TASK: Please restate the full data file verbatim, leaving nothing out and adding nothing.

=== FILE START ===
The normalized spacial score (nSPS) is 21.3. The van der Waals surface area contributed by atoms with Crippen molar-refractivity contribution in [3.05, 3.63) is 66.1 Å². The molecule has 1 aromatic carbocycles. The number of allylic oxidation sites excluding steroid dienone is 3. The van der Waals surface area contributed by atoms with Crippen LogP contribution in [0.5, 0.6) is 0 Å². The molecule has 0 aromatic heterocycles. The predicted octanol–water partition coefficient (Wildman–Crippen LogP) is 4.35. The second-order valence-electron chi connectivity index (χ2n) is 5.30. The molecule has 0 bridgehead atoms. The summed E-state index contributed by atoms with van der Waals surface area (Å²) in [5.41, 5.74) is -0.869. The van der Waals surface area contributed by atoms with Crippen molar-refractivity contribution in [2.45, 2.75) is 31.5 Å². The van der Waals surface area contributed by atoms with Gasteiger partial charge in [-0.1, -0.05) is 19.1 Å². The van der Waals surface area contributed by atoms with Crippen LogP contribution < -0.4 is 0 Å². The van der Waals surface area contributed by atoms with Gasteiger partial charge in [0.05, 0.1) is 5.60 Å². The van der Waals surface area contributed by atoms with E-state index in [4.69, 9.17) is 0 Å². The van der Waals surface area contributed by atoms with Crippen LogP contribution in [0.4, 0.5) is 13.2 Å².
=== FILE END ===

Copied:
The normalized spacial score (nSPS) is 21.3. The van der Waals surface area contributed by atoms with Crippen molar-refractivity contribution in [3.05, 3.63) is 66.1 Å². The molecule has 1 aromatic carbocycles. The number of allylic oxidation sites excluding steroid dienone is 3. The van der Waals surface area contributed by atoms with Crippen LogP contribution in [0.5, 0.6) is 0 Å². The molecule has 0 aromatic heterocycles. The predicted octanol–water partition coefficient (Wildman–Crippen LogP) is 4.35. The second-order valence-electron chi connectivity index (χ2n) is 5.30. The molecule has 0 bridgehead atoms. The summed E-state index contributed by atoms with van der Waals surface area (Å²) in [5.41, 5.74) is -0.869. The van der Waals surface area contributed by atoms with Crippen molar-refractivity contribution in [2.45, 2.75) is 31.5 Å². The van der Waals surface area contributed by atoms with Gasteiger partial charge in [-0.1, -0.05) is 19.1 Å². The van der Waals surface area contributed by atoms with Crippen LogP contribution < -0.4 is 0 Å². The van der Waals surface area contributed by atoms with Gasteiger partial charge in [0.05, 0.1) is 5.60 Å². The van der Waals surface area contributed by atoms with E-state index in [4.69, 9.17) is 0 Å². The van der Waals surface area contributed by atoms with Crippen LogP contribution in [0.4, 0.5) is 13.2 Å².